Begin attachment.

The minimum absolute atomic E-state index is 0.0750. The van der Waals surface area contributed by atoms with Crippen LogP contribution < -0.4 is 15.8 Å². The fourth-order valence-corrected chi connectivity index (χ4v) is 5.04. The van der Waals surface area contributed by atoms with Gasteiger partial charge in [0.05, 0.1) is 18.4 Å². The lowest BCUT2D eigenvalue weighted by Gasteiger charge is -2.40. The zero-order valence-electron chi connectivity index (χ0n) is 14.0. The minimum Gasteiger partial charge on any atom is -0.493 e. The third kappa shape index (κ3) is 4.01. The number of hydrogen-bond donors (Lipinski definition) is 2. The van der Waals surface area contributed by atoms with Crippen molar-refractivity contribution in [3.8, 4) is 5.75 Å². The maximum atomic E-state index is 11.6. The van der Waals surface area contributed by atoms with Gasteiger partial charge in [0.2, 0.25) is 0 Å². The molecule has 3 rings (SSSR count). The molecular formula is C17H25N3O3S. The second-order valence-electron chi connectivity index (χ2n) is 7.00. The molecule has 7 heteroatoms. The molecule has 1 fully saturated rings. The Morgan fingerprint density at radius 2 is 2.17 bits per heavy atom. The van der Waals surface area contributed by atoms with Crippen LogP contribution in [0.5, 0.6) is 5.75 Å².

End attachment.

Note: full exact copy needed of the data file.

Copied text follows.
The minimum absolute atomic E-state index is 0.0750. The van der Waals surface area contributed by atoms with Crippen LogP contribution < -0.4 is 15.8 Å². The fourth-order valence-corrected chi connectivity index (χ4v) is 5.04. The van der Waals surface area contributed by atoms with Gasteiger partial charge in [0.05, 0.1) is 18.4 Å². The lowest BCUT2D eigenvalue weighted by Gasteiger charge is -2.40. The zero-order valence-electron chi connectivity index (χ0n) is 14.0. The minimum Gasteiger partial charge on any atom is -0.493 e. The third kappa shape index (κ3) is 4.01. The number of hydrogen-bond donors (Lipinski definition) is 2. The van der Waals surface area contributed by atoms with Crippen molar-refractivity contribution in [3.8, 4) is 5.75 Å². The maximum atomic E-state index is 11.6. The van der Waals surface area contributed by atoms with Gasteiger partial charge in [0.2, 0.25) is 0 Å². The molecule has 3 rings (SSSR count). The molecular formula is C17H25N3O3S. The second-order valence-electron chi connectivity index (χ2n) is 7.00. The molecule has 7 heteroatoms. The molecule has 1 fully saturated rings. The Morgan fingerprint density at radius 2 is 2.17 bits per heavy atom. The van der Waals surface area contributed by atoms with Crippen LogP contribution in [0.5, 0.6) is 5.75 Å².